HOW TO DRIVE THE CON MERCHANTS AWAY / RESIDENT THWARTS BOGUS TRADING STANDARDS OFFICER / MONEY LAUNDERER MUST TAKE PART IN ‘THINKING SKILLS PROGRAMME’
HOW TO DRIVE THE CON MERCHANTS AWAY
Croydon council’s trading standards team are offering the following advice to people after two more roofing scams in the borough:
• Do not deal with cold callers.
• Always get quotes from at least three builders.
• Never deal with a trader who does not give you paperwork.
• Check that the estimate shows who you are trading with, and that it includes a full name, address and phone number – landline, mobile or both.
• Is the address a proper one? Run it through a map search to check that it exists. An internet search might reveal if the address is genuinely that of the company.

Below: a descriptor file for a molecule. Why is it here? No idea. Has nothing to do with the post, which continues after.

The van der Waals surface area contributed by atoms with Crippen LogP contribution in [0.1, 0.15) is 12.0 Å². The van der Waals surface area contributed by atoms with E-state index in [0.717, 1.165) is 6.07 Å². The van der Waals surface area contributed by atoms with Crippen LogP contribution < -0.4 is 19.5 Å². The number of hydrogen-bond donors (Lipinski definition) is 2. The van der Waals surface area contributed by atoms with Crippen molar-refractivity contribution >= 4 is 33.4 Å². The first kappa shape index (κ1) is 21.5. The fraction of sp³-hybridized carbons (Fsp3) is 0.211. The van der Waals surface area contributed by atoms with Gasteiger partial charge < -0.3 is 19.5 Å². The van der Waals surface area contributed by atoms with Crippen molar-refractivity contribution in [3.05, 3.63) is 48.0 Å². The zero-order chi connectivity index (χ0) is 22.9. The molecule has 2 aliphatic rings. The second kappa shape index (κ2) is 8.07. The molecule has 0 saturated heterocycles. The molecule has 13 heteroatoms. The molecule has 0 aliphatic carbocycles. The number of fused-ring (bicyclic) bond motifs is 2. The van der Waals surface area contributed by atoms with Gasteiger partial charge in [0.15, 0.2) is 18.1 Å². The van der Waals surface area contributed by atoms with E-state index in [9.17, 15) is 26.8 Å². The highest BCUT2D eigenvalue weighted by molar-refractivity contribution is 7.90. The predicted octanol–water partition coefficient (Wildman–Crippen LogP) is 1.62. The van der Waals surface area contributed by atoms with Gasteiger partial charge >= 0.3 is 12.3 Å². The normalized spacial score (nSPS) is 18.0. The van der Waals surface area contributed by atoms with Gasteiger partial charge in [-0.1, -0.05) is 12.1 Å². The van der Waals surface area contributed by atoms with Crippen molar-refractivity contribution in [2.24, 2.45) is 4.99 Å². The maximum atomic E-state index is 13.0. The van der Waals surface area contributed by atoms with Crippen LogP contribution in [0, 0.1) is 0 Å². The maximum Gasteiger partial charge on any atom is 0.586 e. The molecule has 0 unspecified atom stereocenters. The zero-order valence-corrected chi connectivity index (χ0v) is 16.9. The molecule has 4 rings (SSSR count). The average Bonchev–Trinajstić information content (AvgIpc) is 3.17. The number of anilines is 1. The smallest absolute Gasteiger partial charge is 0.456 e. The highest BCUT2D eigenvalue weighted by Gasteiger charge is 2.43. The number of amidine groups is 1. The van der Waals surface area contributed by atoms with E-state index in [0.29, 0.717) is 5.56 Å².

• Do you really want the work done now? Are you being pressured or talked into having it done?
• Always, without fail, pay by bank transfer, as this is traceable; cash is not. Do not agree to pay in cash to avoid VAT. Does the company not pay VAT?
The advice comes after two new cases:
In the first instance, a 90-year-old woman was told by the caller that there was a problem with the roof of her Selsdon home. Talking his way inside, he convinced the woman to show him her bedroom and then, distracting her, sprayed water onto the wall.
He told her that the roof was leaking and, saying it would cost £4,000 to repair, asked her to go to the bank to withdraw the sum in cash.
The bank cashier’s suspicions were aroused and, when told what the money was for, alerted trading standards officers.
The TSOs, with police, went immediately to the victim’s home but the scammer, who had said he would be waiting, was not present. It is thought he may have followed the woman to the bank and, when she failed to leave the branch with the money, left.